Madelyn Esposito, M.A. '12 M.A. in Couple & Family Therapy

Meet Madelyn Esposito, M.A. '12 and read 
about her work as a school-based clinician.

Meet Madelyn Esposito, M.A. '12 and read
about her work as a school-based clinician.

Madelyn Esposito, LPC, AMFT, earned her Master of Arts in Couple and Family Therapy from Adler University in 2012. Currently, Madelyn is a School-Based Clinician for SGA Youth & Family Services, a non-profit organization serving underserved families in the Chicago area.

Q: Tell us about your work.
Madelyn: I currently work for SGA Youth & Family Services within Chicago public high schools. I provide individual, family, and group therapy services to address issues, such as trauma, self-harm, gang involvement, or grief, among youth. SGA Youth & Family Services serves marginalized communities and families throughout Chicago with a cradle-to-career approach by providing various services, including early childhood development and teen parenting education, counseling and mentorship programs, and postsecondary and vocational support.

Q: What is your impact on the individuals or communities with whom you work?
Madelyn:
Working for a non-profit organization allows me the opportunity to provide free therapy services to youth and their families living in underserved communities with little access to affordable mental health services. A unique aspect of working within the public school system is that I have been able to provide professional development trainings to educators and staff. With the intention of creating systemic changes to communities, these trainings are tailored to increase educators’ knowledge and awareness regarding the effect of trauma on students and the importance of being trauma-informed in the classroom.

Q: How did your Adler University experience affect where you are today?
Madelyn:
Adler University challenged me to not only acknowledge privilege, discrimination, and social justice issues, but to actively work to create systemic change. As a result, I strive to serve underserved families that have limited access to mental health care and advocate for their access to resources such as healthcare, food pantries, utility and housing assistance, and legal aid. One of my most significant experiences at Adler University was participating in the Social Exclusion Simulation, which particularly highlighted social justice issues and the need to be socially responsible as a mental health clinician.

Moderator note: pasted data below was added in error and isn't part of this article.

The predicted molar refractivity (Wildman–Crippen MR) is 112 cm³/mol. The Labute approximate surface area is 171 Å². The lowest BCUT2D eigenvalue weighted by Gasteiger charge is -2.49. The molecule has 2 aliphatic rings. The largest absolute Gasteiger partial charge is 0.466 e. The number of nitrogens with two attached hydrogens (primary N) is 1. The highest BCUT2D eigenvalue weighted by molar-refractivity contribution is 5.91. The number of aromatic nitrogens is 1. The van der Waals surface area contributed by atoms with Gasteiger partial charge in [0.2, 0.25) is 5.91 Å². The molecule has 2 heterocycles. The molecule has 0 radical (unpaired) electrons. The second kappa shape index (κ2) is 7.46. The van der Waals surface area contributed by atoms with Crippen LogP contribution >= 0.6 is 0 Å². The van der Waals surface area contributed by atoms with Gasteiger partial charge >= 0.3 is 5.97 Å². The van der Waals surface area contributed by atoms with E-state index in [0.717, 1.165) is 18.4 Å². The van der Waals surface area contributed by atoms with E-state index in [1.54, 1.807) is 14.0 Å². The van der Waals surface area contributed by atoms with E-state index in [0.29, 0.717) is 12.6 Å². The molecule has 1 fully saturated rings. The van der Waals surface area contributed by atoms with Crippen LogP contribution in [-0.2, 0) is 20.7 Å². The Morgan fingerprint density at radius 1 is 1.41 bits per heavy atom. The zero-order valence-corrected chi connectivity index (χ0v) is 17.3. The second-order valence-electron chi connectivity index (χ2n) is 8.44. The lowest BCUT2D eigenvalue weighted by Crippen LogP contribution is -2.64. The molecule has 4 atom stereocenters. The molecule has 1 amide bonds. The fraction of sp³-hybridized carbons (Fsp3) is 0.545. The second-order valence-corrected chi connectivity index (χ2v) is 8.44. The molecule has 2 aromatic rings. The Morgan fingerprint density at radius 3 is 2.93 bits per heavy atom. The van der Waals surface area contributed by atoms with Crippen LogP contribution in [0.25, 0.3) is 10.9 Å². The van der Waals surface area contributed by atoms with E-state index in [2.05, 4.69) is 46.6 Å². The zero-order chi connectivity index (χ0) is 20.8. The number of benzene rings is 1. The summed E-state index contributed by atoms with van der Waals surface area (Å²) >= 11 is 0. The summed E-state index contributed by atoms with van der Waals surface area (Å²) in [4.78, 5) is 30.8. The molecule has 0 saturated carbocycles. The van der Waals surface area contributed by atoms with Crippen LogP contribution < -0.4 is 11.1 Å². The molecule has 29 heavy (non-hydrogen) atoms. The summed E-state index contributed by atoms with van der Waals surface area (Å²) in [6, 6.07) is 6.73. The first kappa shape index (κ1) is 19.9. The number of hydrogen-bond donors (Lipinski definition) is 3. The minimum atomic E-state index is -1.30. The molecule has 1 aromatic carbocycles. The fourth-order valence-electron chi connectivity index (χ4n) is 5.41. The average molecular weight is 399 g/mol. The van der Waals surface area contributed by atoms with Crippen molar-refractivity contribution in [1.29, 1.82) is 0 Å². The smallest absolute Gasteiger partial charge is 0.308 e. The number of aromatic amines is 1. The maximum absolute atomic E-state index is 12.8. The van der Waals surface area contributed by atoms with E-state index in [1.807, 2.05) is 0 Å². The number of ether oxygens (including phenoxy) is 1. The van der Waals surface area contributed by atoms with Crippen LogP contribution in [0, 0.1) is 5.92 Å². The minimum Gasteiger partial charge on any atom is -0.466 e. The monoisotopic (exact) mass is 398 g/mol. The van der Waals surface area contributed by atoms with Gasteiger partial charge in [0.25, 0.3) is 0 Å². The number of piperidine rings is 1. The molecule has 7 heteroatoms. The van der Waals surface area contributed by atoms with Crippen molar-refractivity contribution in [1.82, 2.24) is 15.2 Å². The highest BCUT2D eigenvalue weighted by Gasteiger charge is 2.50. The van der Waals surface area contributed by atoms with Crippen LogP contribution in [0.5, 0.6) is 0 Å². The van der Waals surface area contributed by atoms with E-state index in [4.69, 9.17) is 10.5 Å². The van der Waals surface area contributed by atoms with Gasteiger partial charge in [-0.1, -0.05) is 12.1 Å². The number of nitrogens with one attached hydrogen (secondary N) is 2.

Q: Was there a particular Adler faculty member or experience as a student that has most influenced you, and why?
Madelyn:
I highly respect and admire the Couple and Family Therapy faculty and appreciate their dedication to mentoring competent and skilled clinicians. Dr. Cadmona Hall challenged me to reflect on my values and beliefs, particularly how they can affect the therapeutic relationship and my perspective as a couple and family therapist. I strongly believe that Dr. Hall’s guidance and encouragement has greatly contributed to my clinical identity.

Q: What career accomplishment have you found most fulfilling, or considered your greatest professional accomplishment?
Madelyn:
Although I only graduated two years ago, I am proud of the systemic changes I have made within the Chicago public high schools I serve. I find the provision of professional development trainings to educators in the public school system to be a rewarding experience. My hope is that teachers will start to utilize a trauma-informed approach in their classrooms, leading the process of a larger systemic change to the community. To date, I consider my greatest accomplishment to be changing a school’s policy that allows families to receive school-based family therapy, particularly those affected by traumatic grief.

Q: What is the single most important piece of career advice you can give someone in your field?
Madelyn:
Learn from the population you serve. I believe that when you take the position of “expert,” you tend to stop listening to the needs of those you serve. There is no cookie-cutter approach that works for every client, and the ability to be flexible and understand your limits can positively influence a client’s prognosis.

Q: What advice can you give a student just joining Adler?
Madelyn:
Self-reflection and self-awareness are integral to becoming a competent clinician, and Adler University faculty will continuously encourage you to examine your limitations, strengths, values, and beliefs. Embrace the challenging discussions and be open to examining how your identity positively and negatively affects the therapeutic relationship.